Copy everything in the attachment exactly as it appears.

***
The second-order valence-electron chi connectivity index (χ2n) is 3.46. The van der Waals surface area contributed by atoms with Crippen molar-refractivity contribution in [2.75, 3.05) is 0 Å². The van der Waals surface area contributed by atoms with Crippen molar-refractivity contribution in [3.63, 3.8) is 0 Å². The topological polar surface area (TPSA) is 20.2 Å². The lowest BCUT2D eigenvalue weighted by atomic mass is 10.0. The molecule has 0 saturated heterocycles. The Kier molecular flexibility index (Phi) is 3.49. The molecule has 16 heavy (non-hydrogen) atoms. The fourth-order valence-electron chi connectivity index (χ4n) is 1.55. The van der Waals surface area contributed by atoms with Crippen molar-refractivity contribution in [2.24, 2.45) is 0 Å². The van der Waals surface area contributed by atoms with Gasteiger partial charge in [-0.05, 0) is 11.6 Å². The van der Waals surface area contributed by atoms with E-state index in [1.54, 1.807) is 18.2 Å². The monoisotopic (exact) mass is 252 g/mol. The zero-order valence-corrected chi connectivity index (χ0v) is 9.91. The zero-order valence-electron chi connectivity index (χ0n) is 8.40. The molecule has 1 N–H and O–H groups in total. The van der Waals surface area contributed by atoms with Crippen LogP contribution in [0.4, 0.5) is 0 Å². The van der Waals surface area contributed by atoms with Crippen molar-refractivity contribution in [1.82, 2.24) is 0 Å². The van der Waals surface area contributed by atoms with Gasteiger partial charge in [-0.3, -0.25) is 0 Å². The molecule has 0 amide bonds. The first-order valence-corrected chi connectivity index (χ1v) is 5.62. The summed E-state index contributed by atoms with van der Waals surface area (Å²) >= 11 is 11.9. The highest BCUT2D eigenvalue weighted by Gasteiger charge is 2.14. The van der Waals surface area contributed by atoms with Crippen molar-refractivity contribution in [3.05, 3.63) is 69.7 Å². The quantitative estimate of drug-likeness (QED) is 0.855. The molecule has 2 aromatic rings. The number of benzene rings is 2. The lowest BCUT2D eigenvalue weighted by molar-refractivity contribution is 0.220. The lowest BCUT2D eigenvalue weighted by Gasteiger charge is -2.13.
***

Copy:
The second-order valence-electron chi connectivity index (χ2n) is 3.46. The van der Waals surface area contributed by atoms with Crippen molar-refractivity contribution in [2.75, 3.05) is 0 Å². The van der Waals surface area contributed by atoms with Crippen molar-refractivity contribution in [3.63, 3.8) is 0 Å². The topological polar surface area (TPSA) is 20.2 Å². The lowest BCUT2D eigenvalue weighted by atomic mass is 10.0. The molecule has 0 saturated heterocycles. The Kier molecular flexibility index (Phi) is 3.49. The molecule has 16 heavy (non-hydrogen) atoms. The fourth-order valence-electron chi connectivity index (χ4n) is 1.55. The van der Waals surface area contributed by atoms with Crippen molar-refractivity contribution in [2.24, 2.45) is 0 Å². The van der Waals surface area contributed by atoms with Gasteiger partial charge in [-0.05, 0) is 11.6 Å². The van der Waals surface area contributed by atoms with E-state index in [1.54, 1.807) is 18.2 Å². The monoisotopic (exact) mass is 252 g/mol. The zero-order valence-corrected chi connectivity index (χ0v) is 9.91. The zero-order valence-electron chi connectivity index (χ0n) is 8.40. The molecule has 1 N–H and O–H groups in total. The van der Waals surface area contributed by atoms with Crippen LogP contribution in [0.4, 0.5) is 0 Å². The van der Waals surface area contributed by atoms with Crippen molar-refractivity contribution in [1.82, 2.24) is 0 Å². The van der Waals surface area contributed by atoms with Gasteiger partial charge in [-0.3, -0.25) is 0 Å². The molecule has 0 amide bonds. The first-order valence-corrected chi connectivity index (χ1v) is 5.62. The summed E-state index contributed by atoms with van der Waals surface area (Å²) >= 11 is 11.9. The highest BCUT2D eigenvalue weighted by Gasteiger charge is 2.14. The van der Waals surface area contributed by atoms with Crippen molar-refractivity contribution in [3.05, 3.63) is 69.7 Å². The quantitative estimate of drug-likeness (QED) is 0.855. The molecule has 2 aromatic rings. The number of benzene rings is 2. The lowest BCUT2D eigenvalue weighted by molar-refractivity contribution is 0.220. The lowest BCUT2D eigenvalue weighted by Gasteiger charge is -2.13.